Schneider Electric India hosted an engaging panel discussion with subject matter experts to deliberate on India's urban infrastructure and identify the building blocks for making the government's 'Smart Cities' project a reality.
The contour of the discussion was shaped and led by Dr R K Misra, Founder Director, Center for Smart Cities and the panellists comprised an eclectic mix of eminent dignitaries...including Dr. Rahul Tongia, Fellow, Brookings India; Advisor, Smart Grid Task Force, Govt. of India, Adjunct Professor, Carnegie Mellon University.
The average mom drives her children around for 1,248 miles per year, according to a 2013 study. That’s the equivalent of mothers spending two weeks of every year just getting their kids from A to Z. In 1995 (the last time The Surface Transportation Policy Project surveyed the driving habits of working moms), mothers spent more than half their time in the car chauffeuring their kids and doing errands. In the last twenty years, there is plenty of evidence that suggests that percentage has only increased.
The Transportation Research Record: Journal of the Transportation Research Board, No. 2416 includes 11 papers that explore fleet sizing for flexible carsharing systems; pilots of low-cost transit service enhancements through agency collaboration; pedicabs for urban transportation in U.S. cities; public perceptions and market characteristics of peer-to-peer carsharing in the San Francisco Bay Area, California; and a model of station-based and free-floating carsharing demand. More>>
The WPI robotics team, which is working with researchers from Carnegie Mellon University, is already figuring out how to best get their 6-foot tall, 330-pound Boston Dynamics-built Atlas robot to maneuver out of a vehicle. (They've named it "Warner.") Of all of the known tasks they'll face -- DARPA has warned them that there will be a surprise one -- simply getting out of a car is the most daunting.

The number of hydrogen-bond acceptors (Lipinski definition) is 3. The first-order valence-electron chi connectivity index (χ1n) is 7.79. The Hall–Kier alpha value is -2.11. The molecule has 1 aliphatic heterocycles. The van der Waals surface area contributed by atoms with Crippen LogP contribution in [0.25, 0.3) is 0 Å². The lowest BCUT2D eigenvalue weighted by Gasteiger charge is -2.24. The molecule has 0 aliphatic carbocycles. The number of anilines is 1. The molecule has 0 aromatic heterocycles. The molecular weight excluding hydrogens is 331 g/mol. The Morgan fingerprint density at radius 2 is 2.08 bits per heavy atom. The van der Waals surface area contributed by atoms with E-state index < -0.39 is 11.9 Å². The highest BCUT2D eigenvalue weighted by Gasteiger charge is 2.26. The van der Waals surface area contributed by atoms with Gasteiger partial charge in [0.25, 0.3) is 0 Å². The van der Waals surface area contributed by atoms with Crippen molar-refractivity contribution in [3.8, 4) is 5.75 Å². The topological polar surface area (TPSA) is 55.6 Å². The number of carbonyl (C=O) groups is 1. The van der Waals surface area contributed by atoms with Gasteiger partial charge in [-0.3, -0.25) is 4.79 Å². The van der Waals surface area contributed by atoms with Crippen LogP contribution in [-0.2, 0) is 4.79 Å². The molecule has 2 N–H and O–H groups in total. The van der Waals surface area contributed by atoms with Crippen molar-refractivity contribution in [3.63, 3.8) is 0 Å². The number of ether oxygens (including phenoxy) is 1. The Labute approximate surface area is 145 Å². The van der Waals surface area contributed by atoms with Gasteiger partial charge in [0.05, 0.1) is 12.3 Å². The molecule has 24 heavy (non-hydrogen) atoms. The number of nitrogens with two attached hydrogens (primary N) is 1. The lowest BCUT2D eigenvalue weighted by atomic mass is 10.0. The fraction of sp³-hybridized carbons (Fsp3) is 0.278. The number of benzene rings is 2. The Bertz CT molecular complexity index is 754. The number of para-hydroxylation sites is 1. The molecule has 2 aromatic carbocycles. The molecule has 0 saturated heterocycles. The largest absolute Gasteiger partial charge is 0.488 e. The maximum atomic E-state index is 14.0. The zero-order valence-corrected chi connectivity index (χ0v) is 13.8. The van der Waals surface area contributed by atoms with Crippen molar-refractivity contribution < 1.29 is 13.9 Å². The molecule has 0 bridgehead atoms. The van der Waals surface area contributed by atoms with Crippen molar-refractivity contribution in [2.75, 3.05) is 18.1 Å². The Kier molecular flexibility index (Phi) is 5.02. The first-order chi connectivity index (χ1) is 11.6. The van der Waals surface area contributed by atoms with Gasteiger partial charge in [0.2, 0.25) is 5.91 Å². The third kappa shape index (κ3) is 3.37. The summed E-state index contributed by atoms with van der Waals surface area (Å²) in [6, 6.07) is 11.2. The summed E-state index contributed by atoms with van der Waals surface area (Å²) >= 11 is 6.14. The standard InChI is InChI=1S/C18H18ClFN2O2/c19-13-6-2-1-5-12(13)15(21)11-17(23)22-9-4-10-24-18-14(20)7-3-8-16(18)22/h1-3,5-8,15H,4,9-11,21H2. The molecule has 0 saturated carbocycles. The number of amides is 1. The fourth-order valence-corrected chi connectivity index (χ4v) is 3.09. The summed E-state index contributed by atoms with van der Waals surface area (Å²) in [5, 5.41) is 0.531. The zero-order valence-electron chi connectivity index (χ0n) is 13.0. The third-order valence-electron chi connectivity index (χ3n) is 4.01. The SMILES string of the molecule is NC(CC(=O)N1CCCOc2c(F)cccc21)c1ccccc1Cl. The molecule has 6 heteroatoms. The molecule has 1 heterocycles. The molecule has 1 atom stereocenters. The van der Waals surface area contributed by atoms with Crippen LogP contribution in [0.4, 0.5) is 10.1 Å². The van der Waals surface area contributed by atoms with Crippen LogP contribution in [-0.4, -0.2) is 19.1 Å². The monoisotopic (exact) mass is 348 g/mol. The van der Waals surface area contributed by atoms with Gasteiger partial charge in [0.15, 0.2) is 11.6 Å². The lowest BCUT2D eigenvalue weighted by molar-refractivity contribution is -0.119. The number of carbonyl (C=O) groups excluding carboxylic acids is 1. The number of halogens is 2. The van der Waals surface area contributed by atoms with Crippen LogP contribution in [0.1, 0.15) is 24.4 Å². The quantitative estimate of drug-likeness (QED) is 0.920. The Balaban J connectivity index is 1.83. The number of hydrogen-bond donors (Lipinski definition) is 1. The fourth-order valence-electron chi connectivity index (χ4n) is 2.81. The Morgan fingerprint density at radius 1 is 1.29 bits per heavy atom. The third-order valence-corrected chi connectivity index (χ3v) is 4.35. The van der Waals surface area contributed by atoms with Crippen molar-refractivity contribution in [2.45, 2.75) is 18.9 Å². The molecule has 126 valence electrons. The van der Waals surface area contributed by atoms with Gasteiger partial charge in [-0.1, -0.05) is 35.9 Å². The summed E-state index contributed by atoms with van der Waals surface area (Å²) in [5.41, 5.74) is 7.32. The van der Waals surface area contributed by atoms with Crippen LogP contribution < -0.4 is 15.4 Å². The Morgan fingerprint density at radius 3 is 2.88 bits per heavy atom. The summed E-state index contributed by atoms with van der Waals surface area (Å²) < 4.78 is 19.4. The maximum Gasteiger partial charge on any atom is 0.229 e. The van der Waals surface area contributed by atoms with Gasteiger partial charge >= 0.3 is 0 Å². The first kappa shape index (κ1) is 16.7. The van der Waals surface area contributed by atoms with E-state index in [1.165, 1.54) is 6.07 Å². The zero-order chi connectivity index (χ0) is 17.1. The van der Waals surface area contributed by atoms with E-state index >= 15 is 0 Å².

The USDOT's Intelligent Transportation System Joint Program Office (ITS JPO) will host a Connected Vehicle Reference Implementation Architecture (CVRIA) training workshop and a live demonstration of the Southeast Michigan Connected Vehicle Test Bed vehicle-to-infrastructure (V2I) connectivity during the upcoming SAE Convergence Conference and Exhibition to be held in Detroit, Michigan, from October 20 to 22, 2014.
Autonomous cars are quickly becoming a reality on public roads as technology and infrastructure begin to take shape, but Audi is also working hard to make driverless cars a part of the racing world. Those watching the season finale of the German Touring Car Championship on October 19 will get a first-hand look at what we can expect in the future, as an Audi RS 7 will take a racing-speed lap at the Hockenheimring track without a human driver -- at speeds of up to 150 mph. More>>
U.S. DOT released a new guide for transportation professionals it calls Bikesafe. The online resource includes recommendations for state departments of transportation and local governments on how to make streets safer for cyclists and pedestrians.
The boomers all moved to the suburbs, and the suburbs don’t have good transit. When boomers get to be seniors, they will find themselves without as much driving ability and without the ability to use transit to get places.
“It’s all the suppliers into the industry who, in the fullness of time, will gain the power,” says a senior industry analyst, who works closely with the leading carmakers. “If I’m the buyer, I don’t care if it’s a 1.9-litre car or a 2.4 – because I’m not driving it.” More>>
Under pressure to meet a French initiative to develop an affordable vehicle that gets 2 L/100 km fuel efficiency by 2020, the company’s engineers took a deep breath, exhaled, and then got to work on a potential hybrid system that combines a gas-powered engine with a hydraulic motor running on compressed air. More>>
The research, conducted at the University of Utah, found that most distracting voice-activating systems flustered drivers to the point of them “cursing the systems out” for misunderstanding words and commands, said David Strayer, Strayer, a neuroscientist with the University of Utah who led the research. More>>
They ended up launching a project, with FHWA’s help, that used complex data analysis to identify the most dangerous intersections statewide. Then they hired a private company to install simple, low-cost fixes, such as larger signs and new pavement markings, at nearly 2,000 locations – the largest such deployment any state had made. More>>